Can high levels of anxiety mimic Covid-19 symptoms?

A sudden cough or a runny nose that we may often dismiss can become a cause of worry during this pandemic.

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By: Nandika Ravi SAY News · 

As the lock down continues in several parts of the world, in hopes to plank the Covid-19 curve, it has started to take a toll on people’s mental health. Triggering stress and anxiety in many. Being cooped up inside for several weeks with so much time at hand, has been contributing to the underlying anxious thoughts.


Photo Credit: Snigdha Nagabhyrava
Eesha Iyer

Eesha Iyer, is a freelance designer in Hyderabad, India.  A week after the World Health Organization (W.H.O) declared Covid-19 as a pandemic, Iyer started showing some symptoms similar to that of the virus itself. Not realizing that this could just be psychological.

“I was quite petrified for the main reason that I live with my parents. Both my parents work. My mother is a teacher, that is where she has so many people around her. I didn’t feel too scared for myself as much as I was feeling scared for my parents, as they are closer to the susceptible age.”

Iyer says that she has no history of mental health issues but feels that this pandemic has caused her to stress out. The rapidly evolving scenario of Covid-19 started taking over her thoughts, which made her to self monitor the slightest cough or any physical sensation.

“It did give me enough stress to make me feel that I’m probably having symptoms myself, also because my mother was feeling something similar. And I just started freaking out thinking I have it[Covid].”

The professional view.

Suze Berkhout a practicing psychiatrist at Toronto General hospital says that anxiety is sort of a warning system that our body has, it is meant to let us know when a threat is around us. . Berkhout says this could be a combination of both emotional and physical sensations.

“As people are hearing about what’s going on in the news and the symptoms and they’re becoming worried. The sense that there is a threat in the environment gets heightened. And particularly when it’s an uncertainty and an uncertain threat, then your sense of how well you can cope with it goes down. Then the physical sensations that come along with anxiety start really being noticeable to people.”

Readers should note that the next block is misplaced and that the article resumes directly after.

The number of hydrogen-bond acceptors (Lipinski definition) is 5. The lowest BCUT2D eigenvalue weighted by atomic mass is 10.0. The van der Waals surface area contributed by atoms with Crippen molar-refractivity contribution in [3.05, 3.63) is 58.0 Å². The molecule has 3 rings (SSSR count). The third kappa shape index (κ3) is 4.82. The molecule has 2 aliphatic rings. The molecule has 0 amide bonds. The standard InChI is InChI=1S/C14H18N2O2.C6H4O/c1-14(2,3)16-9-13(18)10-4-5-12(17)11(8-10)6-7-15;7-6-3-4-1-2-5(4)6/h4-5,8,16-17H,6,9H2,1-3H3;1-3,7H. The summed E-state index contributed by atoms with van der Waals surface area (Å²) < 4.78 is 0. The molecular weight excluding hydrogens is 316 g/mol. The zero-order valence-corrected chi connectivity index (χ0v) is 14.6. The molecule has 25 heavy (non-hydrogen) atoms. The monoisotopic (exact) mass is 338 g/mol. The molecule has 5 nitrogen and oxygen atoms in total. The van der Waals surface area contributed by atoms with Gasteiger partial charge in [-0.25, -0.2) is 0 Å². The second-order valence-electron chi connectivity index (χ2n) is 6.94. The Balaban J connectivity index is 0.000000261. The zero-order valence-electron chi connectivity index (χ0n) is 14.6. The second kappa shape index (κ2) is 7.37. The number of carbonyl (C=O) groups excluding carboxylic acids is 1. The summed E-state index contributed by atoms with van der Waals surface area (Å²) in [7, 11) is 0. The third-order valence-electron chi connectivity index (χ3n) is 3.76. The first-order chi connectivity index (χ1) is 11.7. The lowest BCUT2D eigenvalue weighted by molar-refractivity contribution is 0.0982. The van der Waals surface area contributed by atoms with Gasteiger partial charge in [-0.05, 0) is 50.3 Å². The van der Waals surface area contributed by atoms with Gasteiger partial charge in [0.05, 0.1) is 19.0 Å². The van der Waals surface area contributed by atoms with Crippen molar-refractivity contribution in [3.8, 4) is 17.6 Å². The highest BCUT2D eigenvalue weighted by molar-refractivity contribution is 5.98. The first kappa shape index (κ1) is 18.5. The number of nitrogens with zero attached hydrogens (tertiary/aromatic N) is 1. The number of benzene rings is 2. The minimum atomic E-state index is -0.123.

Why do some people experience this?

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According to psychiatrists, there are several anxiety spectrum disorders that can come through when people are worried about their health or when they’re worried about particular symptoms that they have. Illness anxiety disorder is when people are worried about coming down with some kind of serious illness, even though there’s no reason to think that they might have that illness and they’re not usually reassured by normal tests. There’s also something called somatic symptom disorder, this is when people have actual symptoms of the disease, but they might be very benign symptoms.

Berkhout says that these disorders are less common,“I think the much more common thing would be people feeling rundown. This is your flight, fight, and freeze system. Those symptoms of the anxiety tend to overlap with some of the symptoms of the respiratory infections.”

Berkhout adds that our new COVID-19 protocols exaggerates the problem.

“Being in social distancing protocols, being out of regular routine, the kids are out of school and they’re all of a sudden in the house and you’re trying to do something from home. All these sudden by distinctive lifestyle changes can definitely flare up generalized anxiety.”

Iyer, after experiencing anxiety immediately contacted their family doctor, who clarified that the symptoms may be more psychological and induced by stress ; not the virus. This validation from a credible source, made it a little easier for her to deal with the situation.

How to fight this feeling?

Once Iyer understood that the symptoms that she was experiencing were benign, she started to find ways to calm her anxious thoughts.

“I dance everyday, that’s like the only outlet for my brain. When I dance, I sweat out all my worry. But besides this, one thing that me and my mother made sure to practice and what really helped us was meditation and yoga.”

Berkhout says that some people may have a lot of intense panic, where you are really not able to think clearly at all. In that case, doing things that are distracting, like splashing cold water on your face, putting an ice pack on your neck or in your head, can sometimes help relive those thoughts.

Here are top five ways on how you can keep anxious thoughts at bay and maintain a good mental hygiene according to experts:

About the Author:

Nandika Ravi is a multimedia journalist from Seneca college.  Covering current affairs and reporting live on multiple beats like health, politics and environment for SAY News .

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